Taking a Tax Deduction from an Unreimbursed Loss

When disaster strikes, small business owners often experience property damage that leads to an unreimbursed loss. While in and of itself that is bad news, there is a silver lining. You may be able to recoup at least part of the unreimbursed property loss when you file your taxes.

A property loss, according to the IRS, can result from the damage, destruction or loss of property from any unexpected event (versus normal wear and tear or progressive deterioration). That might include disasters such as floods, hurricanes, fires and earthquakes. It may also include theft.

IRS rules require small businesses to reduce the loss by salvage value and insurance reimbursement. But the rest of the loss, which is considered unreimbursed, may be included in your itemized deductions come tax-filing time. So if a storm destroyed your store roof, a fire damaged your equipment or a burglar stole your delivery truck and insurance didn’t fully reimburse you, you may be able to deduct some of the loss on your federal income tax return.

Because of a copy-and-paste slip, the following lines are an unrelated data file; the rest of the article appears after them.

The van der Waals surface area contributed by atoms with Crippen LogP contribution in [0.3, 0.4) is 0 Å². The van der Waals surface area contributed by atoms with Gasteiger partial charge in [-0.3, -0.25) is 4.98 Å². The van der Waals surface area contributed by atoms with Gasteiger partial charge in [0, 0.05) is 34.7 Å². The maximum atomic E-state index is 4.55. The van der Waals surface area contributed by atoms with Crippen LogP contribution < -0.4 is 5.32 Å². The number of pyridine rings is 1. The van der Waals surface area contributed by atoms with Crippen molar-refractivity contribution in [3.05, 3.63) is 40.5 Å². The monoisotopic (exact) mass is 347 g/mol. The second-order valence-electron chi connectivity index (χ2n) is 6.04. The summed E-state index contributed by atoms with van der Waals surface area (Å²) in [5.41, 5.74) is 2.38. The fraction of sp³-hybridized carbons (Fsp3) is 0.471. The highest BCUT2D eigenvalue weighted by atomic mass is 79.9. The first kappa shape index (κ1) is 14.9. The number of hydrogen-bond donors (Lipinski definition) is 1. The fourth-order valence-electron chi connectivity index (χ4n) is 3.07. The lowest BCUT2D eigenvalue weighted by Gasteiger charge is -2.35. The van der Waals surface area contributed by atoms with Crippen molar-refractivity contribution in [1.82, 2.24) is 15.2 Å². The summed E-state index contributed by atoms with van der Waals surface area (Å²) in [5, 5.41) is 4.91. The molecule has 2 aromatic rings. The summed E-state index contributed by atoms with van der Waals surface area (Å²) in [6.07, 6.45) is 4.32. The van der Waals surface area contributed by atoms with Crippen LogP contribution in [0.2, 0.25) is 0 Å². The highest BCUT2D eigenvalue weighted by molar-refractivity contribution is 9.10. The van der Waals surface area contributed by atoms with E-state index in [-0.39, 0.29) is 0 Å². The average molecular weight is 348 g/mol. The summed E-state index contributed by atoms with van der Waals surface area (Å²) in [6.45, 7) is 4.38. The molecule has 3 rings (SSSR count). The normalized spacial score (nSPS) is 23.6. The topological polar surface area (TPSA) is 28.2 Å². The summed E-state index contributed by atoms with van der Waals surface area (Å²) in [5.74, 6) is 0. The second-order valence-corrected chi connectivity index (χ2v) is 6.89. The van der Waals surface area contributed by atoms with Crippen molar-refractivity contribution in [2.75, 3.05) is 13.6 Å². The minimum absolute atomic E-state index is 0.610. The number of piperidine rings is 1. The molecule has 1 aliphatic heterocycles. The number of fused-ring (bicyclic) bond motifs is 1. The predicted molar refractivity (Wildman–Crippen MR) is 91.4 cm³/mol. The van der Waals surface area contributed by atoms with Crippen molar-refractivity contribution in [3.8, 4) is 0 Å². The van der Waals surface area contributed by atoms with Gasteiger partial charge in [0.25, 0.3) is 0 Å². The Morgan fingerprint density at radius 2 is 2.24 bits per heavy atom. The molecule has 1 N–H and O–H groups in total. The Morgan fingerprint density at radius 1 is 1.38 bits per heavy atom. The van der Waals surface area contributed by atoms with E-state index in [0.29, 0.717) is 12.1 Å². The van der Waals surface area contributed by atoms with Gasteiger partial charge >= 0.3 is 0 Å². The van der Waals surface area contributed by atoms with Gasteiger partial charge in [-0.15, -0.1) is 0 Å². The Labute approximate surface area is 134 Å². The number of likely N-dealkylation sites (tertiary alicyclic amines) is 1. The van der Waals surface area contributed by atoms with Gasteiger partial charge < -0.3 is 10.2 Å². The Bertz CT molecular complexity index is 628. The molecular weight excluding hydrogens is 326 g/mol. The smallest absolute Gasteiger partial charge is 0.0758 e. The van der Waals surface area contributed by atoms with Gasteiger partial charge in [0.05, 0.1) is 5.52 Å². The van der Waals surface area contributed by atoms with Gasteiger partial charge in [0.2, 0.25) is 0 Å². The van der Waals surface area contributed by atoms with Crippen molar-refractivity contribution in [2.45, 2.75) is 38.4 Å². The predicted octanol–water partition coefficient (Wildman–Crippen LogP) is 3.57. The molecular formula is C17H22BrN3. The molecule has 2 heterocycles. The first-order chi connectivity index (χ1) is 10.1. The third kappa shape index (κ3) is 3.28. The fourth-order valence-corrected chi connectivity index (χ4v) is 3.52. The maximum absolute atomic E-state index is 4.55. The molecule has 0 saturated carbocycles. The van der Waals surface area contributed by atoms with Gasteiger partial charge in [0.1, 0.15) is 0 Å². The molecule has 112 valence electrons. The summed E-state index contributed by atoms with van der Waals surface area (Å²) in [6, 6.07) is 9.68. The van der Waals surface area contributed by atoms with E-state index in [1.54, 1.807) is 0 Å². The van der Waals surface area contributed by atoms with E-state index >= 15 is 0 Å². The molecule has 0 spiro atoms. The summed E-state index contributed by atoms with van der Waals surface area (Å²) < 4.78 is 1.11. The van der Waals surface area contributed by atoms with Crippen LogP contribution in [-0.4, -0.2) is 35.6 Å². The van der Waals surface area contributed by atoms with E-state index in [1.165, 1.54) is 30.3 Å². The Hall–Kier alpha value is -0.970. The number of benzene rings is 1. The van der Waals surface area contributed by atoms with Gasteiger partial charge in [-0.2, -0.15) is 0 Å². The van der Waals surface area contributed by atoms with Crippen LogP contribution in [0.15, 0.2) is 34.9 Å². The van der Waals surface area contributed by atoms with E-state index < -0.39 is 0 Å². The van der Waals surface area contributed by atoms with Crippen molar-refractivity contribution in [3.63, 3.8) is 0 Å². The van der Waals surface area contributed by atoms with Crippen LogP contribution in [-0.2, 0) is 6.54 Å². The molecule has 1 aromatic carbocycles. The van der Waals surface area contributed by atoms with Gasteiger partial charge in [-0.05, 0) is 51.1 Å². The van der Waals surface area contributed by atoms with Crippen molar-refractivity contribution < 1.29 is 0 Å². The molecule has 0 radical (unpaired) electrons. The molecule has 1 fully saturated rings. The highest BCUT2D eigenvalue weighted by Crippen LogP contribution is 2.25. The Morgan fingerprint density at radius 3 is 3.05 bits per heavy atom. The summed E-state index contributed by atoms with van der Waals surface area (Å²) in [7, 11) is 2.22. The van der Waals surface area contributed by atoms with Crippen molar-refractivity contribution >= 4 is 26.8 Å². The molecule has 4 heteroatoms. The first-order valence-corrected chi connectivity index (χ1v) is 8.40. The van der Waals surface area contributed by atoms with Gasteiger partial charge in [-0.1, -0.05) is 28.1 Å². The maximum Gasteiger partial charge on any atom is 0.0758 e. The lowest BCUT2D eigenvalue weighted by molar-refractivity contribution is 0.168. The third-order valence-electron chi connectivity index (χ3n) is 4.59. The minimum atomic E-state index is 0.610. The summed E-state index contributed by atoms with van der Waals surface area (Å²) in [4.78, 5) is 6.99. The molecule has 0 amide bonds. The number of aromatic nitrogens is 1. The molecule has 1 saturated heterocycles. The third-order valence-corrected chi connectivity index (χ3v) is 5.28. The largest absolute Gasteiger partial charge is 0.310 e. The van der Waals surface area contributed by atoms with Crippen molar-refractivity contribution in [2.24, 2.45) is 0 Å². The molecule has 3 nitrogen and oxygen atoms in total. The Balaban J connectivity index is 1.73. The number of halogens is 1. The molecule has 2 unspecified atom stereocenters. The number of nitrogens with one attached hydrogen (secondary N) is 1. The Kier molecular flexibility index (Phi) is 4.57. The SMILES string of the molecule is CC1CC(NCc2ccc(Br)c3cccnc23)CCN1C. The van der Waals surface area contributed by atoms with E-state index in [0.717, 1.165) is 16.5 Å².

Of course, there are rules. Generally, losses must be substantial (exceeding 10% of your gross income), and the year the deductions apply can also vary. It is also critical to document your deduction with receipts, police reports, insurance claims and any other records involved.

Of course, the best way to avoid unreimbursed losses is to have solid insurance coverage. Give us a call today to see how we can support you in finding the best policy!